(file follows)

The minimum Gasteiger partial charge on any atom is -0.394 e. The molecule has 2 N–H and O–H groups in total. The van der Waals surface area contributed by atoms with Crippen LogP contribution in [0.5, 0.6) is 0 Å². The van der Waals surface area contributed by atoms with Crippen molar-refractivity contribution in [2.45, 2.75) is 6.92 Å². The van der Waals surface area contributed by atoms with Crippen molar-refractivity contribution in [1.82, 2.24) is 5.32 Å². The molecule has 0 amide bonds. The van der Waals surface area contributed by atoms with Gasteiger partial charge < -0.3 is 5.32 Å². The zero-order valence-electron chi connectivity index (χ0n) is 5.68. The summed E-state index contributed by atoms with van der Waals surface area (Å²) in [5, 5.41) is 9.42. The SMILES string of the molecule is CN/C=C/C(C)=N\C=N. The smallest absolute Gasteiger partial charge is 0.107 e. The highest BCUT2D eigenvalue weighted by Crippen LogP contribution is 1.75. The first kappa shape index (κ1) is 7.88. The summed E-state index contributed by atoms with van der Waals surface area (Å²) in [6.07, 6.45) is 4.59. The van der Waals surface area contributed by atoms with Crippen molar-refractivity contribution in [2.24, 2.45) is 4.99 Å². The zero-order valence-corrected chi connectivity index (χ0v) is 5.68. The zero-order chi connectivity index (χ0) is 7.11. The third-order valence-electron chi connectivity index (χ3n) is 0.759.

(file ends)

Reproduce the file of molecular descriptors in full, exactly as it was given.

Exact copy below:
The minimum Gasteiger partial charge on any atom is -0.394 e. The molecule has 2 N–H and O–H groups in total. The van der Waals surface area contributed by atoms with Crippen LogP contribution in [0.5, 0.6) is 0 Å². The van der Waals surface area contributed by atoms with Crippen molar-refractivity contribution in [2.45, 2.75) is 6.92 Å². The van der Waals surface area contributed by atoms with Crippen molar-refractivity contribution in [1.82, 2.24) is 5.32 Å². The molecule has 0 amide bonds. The van der Waals surface area contributed by atoms with Gasteiger partial charge < -0.3 is 5.32 Å². The zero-order valence-electron chi connectivity index (χ0n) is 5.68. The summed E-state index contributed by atoms with van der Waals surface area (Å²) in [5, 5.41) is 9.42. The SMILES string of the molecule is CN/C=C/C(C)=N\C=N. The smallest absolute Gasteiger partial charge is 0.107 e. The highest BCUT2D eigenvalue weighted by Crippen LogP contribution is 1.75. The first kappa shape index (κ1) is 7.88. The summed E-state index contributed by atoms with van der Waals surface area (Å²) in [6.07, 6.45) is 4.59. The van der Waals surface area contributed by atoms with Crippen molar-refractivity contribution in [2.24, 2.45) is 4.99 Å². The zero-order valence-corrected chi connectivity index (χ0v) is 5.68. The zero-order chi connectivity index (χ0) is 7.11. The third-order valence-electron chi connectivity index (χ3n) is 0.759.